Denise gained recognition in 1977, when cast to star as Betty Walker in the action adventure drama “Capricorn One”, written and directed by Peter Hyams, and which also starred Elliott Gould and James Brolin. It follows authorities who have decided to fake a launch to Mars, and the movie was nominated for five awards.

A couple of Denise’s most notable performances in the ‘80s were in the 1981 family comedy drama “The Big Stuffed Dog”, the 1983 drama “Marvin & Tige” and the 1985 family drama “And the Children Shall Lead”.

In 1989, she was cast to play Elizabeth Sturgis in the crime drama “Mother’s Day”, directed by Susan Rohrer, and which starred Terrance Afer-Anderson, Eddie Allen and Bernie Casey. It follows a black man who has been accused of a crime, while the only person who believes that he’s innocent is his mother; the film was nominated for a single award.

Denise’s three final movie roles were in the 2000 drama “Ritual”, the 2004 drama “Proud” and the 2015 musical family fantasy “Mr. Fantastic & The Wonderful Depot”.

Other credits

Denise wrote six episodes of the series “In the Heat of the Night” between 1992 and 1994.

She could’ve been seen featured in various documentaries, including the 2001 series “Biography”, the 2005 series “TV Land Confidential” and the 2021 film “Black Art: In the Absence of Light”.

Denise has made a guest appearance in an episode of several talk-shows, including “Larry King Live”, “Ken Boxer Live” and “The Actor’s Choice”.

Awards and nominations

She has won one of the five awards for which she’s been nominated; a 1976 National Association for the Advancement of Colored People (NAACP) Image Award for Outstanding Actress in a Motion Picture, for her performance in “Let’s Do It Again”.

Denise was also nominated for three Golden Globes for Best TV Actress – Drama, in 1970, ‘71 and ‘72 for her performance in “Room 222”.

Love life and husband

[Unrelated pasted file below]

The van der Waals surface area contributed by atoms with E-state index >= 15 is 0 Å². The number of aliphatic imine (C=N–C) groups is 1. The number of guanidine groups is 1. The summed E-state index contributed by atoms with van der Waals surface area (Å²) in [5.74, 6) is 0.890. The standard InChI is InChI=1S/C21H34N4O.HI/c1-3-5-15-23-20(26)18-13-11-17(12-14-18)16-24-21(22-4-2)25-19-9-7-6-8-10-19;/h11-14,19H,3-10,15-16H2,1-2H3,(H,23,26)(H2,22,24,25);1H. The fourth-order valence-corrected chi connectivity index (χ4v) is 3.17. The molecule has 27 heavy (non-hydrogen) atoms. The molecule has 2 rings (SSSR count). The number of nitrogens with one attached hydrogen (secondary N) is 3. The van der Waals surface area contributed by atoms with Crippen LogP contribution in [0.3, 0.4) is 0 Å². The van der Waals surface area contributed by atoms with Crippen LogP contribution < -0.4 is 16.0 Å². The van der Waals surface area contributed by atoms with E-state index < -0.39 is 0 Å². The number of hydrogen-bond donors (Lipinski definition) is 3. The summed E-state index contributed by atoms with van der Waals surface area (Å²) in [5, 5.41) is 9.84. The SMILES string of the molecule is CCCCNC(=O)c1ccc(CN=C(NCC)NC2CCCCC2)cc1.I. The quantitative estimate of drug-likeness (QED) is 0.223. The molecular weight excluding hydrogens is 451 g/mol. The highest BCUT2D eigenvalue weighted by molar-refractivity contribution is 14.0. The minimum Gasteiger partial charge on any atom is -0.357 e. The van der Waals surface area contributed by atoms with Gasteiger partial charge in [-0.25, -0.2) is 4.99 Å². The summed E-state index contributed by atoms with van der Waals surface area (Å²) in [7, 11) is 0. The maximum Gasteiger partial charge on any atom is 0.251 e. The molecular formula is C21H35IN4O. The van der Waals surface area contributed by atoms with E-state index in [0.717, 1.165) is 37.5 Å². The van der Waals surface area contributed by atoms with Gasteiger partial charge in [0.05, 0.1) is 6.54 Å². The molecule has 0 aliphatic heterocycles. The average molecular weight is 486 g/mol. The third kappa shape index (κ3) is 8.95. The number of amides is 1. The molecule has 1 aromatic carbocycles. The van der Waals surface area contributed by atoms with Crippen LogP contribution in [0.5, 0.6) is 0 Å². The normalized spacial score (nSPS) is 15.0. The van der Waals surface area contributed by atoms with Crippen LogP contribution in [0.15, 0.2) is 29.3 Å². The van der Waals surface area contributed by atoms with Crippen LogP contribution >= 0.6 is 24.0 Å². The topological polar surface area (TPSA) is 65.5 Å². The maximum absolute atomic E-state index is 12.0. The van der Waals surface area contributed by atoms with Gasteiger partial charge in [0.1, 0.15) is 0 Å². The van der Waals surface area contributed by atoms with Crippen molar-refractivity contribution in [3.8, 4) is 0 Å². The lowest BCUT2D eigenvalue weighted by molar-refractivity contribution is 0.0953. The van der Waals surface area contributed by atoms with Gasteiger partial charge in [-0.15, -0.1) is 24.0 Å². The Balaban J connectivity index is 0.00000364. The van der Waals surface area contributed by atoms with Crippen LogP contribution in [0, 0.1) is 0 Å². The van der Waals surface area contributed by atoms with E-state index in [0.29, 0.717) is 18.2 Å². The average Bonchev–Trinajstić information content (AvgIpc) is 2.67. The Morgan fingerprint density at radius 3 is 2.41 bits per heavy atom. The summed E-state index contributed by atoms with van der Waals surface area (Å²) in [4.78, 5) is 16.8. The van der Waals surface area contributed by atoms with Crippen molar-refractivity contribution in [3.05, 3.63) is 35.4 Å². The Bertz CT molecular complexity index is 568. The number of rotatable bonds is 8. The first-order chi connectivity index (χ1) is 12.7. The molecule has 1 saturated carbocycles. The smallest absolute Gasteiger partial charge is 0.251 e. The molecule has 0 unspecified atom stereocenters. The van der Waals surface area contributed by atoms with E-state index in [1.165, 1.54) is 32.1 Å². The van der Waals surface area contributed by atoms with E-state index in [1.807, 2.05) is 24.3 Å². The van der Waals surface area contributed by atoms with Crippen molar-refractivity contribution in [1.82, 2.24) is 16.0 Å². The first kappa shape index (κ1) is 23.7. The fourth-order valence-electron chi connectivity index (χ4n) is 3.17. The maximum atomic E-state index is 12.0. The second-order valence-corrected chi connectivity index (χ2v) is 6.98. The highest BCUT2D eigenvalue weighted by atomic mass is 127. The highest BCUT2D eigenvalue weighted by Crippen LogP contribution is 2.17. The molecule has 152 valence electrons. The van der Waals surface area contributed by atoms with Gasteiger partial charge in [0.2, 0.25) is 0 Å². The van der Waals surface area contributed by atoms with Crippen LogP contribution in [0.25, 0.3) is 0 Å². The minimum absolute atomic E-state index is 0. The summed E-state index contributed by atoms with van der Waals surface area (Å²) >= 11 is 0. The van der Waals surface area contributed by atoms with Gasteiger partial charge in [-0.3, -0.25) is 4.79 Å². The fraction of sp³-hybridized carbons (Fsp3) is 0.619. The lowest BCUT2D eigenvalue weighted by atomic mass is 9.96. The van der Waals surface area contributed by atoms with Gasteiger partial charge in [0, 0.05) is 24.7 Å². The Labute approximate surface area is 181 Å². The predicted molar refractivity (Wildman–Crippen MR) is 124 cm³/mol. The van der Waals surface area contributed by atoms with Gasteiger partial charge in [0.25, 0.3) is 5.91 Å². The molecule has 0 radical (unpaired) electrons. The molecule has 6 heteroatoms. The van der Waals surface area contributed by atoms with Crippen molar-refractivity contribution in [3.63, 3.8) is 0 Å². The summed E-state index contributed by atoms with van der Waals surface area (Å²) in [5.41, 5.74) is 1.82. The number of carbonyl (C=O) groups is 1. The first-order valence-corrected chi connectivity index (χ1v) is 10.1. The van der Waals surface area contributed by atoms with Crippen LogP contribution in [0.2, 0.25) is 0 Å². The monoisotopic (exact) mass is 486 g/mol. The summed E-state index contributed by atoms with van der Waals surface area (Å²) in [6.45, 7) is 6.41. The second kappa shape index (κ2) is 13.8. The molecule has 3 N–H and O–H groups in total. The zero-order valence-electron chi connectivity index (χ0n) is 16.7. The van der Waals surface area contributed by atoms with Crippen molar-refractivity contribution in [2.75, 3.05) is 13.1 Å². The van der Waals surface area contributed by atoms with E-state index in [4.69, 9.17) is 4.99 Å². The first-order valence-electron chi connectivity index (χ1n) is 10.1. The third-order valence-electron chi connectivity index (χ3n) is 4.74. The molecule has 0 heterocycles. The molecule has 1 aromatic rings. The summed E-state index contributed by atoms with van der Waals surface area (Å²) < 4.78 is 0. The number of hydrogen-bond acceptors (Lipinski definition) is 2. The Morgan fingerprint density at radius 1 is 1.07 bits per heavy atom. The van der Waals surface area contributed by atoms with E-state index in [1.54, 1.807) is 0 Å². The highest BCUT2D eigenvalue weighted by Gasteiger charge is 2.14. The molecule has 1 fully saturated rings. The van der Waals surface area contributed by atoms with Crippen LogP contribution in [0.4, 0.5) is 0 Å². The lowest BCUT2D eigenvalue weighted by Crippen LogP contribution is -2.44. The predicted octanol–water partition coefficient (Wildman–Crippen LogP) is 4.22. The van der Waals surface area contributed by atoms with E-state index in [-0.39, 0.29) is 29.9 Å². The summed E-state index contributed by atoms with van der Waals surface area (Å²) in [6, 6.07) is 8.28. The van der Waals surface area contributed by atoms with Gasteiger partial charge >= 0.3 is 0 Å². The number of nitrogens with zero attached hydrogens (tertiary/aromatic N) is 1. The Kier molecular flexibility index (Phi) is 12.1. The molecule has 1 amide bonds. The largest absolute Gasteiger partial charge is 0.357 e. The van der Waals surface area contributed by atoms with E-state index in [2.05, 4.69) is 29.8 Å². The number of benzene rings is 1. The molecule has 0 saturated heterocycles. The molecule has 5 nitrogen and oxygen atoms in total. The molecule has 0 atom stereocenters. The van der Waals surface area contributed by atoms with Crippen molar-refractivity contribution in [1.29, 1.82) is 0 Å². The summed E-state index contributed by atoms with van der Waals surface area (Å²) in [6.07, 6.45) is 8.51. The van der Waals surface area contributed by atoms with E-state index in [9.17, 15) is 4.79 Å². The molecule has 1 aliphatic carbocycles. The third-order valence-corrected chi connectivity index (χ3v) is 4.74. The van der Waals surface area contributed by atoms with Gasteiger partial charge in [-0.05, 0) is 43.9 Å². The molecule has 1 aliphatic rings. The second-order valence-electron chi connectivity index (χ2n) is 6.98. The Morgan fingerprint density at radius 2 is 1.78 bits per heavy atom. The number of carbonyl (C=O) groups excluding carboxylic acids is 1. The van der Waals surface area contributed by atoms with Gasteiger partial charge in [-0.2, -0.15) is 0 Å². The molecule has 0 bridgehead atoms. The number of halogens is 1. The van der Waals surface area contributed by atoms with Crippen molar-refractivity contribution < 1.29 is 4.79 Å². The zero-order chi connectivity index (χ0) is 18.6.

Denise has been married three times. In May 1964, she exchanged vows with the late American director Gilbert Moses III, who was at that time head of Free Southern Theatre, of which Denise was a member; the two divorced in 1967.

Denise married her second husband Bill Withers, the late American singer-songwriter, on 17 January 1973; a year prior to their wedding, Denise contacted the police, and claimed that Bill had beaten her up in her motel room, after she had threatened to break up with him. The two divorced in December 1974, after having been separated for half a year.

On 14 February 1981 (Valentine’s Day), Denise married the former American sports anchor Jim Hill – they filed for divorce in October that year, then reconciled, but filed for divorce again in 1984, which was finalized in 1987.

Denise hasn’t spoken of any other men whom she has perhaps been with, and as of November 2021, she’s single, has been married three times, and doesn’t have children.

Hobbies and other interests

Denise loved to travel during her career, and she has been all around the world, visiting nearly all of the US states, various European countries, and many Asian countries; her dream travel destination is apparently Bern, the capital of Switzerland.

She’s a huge cat-lover, and has had many pet cats; Denise has apparently donated money to various animal shelters, as well as to several charity organizations, most of which aim to improve the quality of life for war veterans and underprivileged children.

She has her own favorite actors and actresses, some of whom are Al Pacino, Clint Eastwood and Meryl Streep, while a couple of her favorite films include “Scent of a Woman”, “The Bridges of Madison County”, and “Kramer vs. Kramer”.

Denise enjoyed playing various sports during her 20s and 30s, including tennis and beach volleyball.

Age, height and net worth

Denise’s age is 77. She has long brown hair and brown eyes, her height is 5ft 5ins (1.65m) and she weighs around 130lbs (60kgs).

As of November 2021, her net worth has been estimated at over $3 million.